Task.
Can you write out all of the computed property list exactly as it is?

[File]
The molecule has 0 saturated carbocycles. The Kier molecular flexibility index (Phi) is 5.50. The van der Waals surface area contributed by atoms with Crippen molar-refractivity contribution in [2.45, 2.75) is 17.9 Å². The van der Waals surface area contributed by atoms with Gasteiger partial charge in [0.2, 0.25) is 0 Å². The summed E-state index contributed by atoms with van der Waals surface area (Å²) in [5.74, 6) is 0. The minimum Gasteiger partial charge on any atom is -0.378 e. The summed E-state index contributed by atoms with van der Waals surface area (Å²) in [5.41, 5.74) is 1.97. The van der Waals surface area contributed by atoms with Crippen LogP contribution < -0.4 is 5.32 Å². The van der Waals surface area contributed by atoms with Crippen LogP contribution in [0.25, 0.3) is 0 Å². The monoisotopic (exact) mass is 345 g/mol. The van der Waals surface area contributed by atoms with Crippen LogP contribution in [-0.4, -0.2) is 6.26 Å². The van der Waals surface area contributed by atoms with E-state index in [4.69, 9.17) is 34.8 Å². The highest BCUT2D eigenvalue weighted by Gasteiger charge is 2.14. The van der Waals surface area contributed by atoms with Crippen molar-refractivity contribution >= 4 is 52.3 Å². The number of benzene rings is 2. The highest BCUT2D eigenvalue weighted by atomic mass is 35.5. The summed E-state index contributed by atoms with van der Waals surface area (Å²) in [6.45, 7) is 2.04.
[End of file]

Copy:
The molecule has 0 saturated carbocycles. The Kier molecular flexibility index (Phi) is 5.50. The van der Waals surface area contributed by atoms with Crippen molar-refractivity contribution in [2.45, 2.75) is 17.9 Å². The van der Waals surface area contributed by atoms with Gasteiger partial charge in [0.2, 0.25) is 0 Å². The summed E-state index contributed by atoms with van der Waals surface area (Å²) in [5.74, 6) is 0. The minimum Gasteiger partial charge on any atom is -0.378 e. The summed E-state index contributed by atoms with van der Waals surface area (Å²) in [5.41, 5.74) is 1.97. The van der Waals surface area contributed by atoms with Crippen LogP contribution < -0.4 is 5.32 Å². The van der Waals surface area contributed by atoms with Crippen LogP contribution in [0.25, 0.3) is 0 Å². The monoisotopic (exact) mass is 345 g/mol. The van der Waals surface area contributed by atoms with Crippen LogP contribution in [-0.4, -0.2) is 6.26 Å². The van der Waals surface area contributed by atoms with E-state index in [4.69, 9.17) is 34.8 Å². The highest BCUT2D eigenvalue weighted by Gasteiger charge is 2.14. The van der Waals surface area contributed by atoms with Crippen molar-refractivity contribution >= 4 is 52.3 Å². The number of benzene rings is 2. The highest BCUT2D eigenvalue weighted by atomic mass is 35.5. The summed E-state index contributed by atoms with van der Waals surface area (Å²) in [6.45, 7) is 2.04.